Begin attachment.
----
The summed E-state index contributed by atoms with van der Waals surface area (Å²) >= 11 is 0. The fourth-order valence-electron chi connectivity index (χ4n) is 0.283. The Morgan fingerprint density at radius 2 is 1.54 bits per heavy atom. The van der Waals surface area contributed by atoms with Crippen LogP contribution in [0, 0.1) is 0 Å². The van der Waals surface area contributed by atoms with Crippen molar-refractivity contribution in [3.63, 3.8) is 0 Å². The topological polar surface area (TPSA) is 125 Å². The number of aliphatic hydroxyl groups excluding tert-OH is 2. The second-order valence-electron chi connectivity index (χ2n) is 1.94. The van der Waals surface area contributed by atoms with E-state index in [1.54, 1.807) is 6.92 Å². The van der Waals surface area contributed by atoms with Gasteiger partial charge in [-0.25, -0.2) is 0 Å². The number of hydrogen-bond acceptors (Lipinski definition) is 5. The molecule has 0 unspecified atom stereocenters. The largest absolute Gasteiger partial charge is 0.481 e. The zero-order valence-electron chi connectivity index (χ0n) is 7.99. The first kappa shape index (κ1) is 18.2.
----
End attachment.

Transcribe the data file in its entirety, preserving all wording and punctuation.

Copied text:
The summed E-state index contributed by atoms with van der Waals surface area (Å²) >= 11 is 0. The fourth-order valence-electron chi connectivity index (χ4n) is 0.283. The Morgan fingerprint density at radius 2 is 1.54 bits per heavy atom. The van der Waals surface area contributed by atoms with Crippen LogP contribution in [0, 0.1) is 0 Å². The van der Waals surface area contributed by atoms with Crippen molar-refractivity contribution in [3.63, 3.8) is 0 Å². The topological polar surface area (TPSA) is 125 Å². The number of aliphatic hydroxyl groups excluding tert-OH is 2. The second-order valence-electron chi connectivity index (χ2n) is 1.94. The van der Waals surface area contributed by atoms with E-state index in [1.54, 1.807) is 6.92 Å². The van der Waals surface area contributed by atoms with Gasteiger partial charge in [-0.25, -0.2) is 0 Å². The number of hydrogen-bond acceptors (Lipinski definition) is 5. The molecule has 0 unspecified atom stereocenters. The largest absolute Gasteiger partial charge is 0.481 e. The zero-order valence-electron chi connectivity index (χ0n) is 7.99. The first kappa shape index (κ1) is 18.2.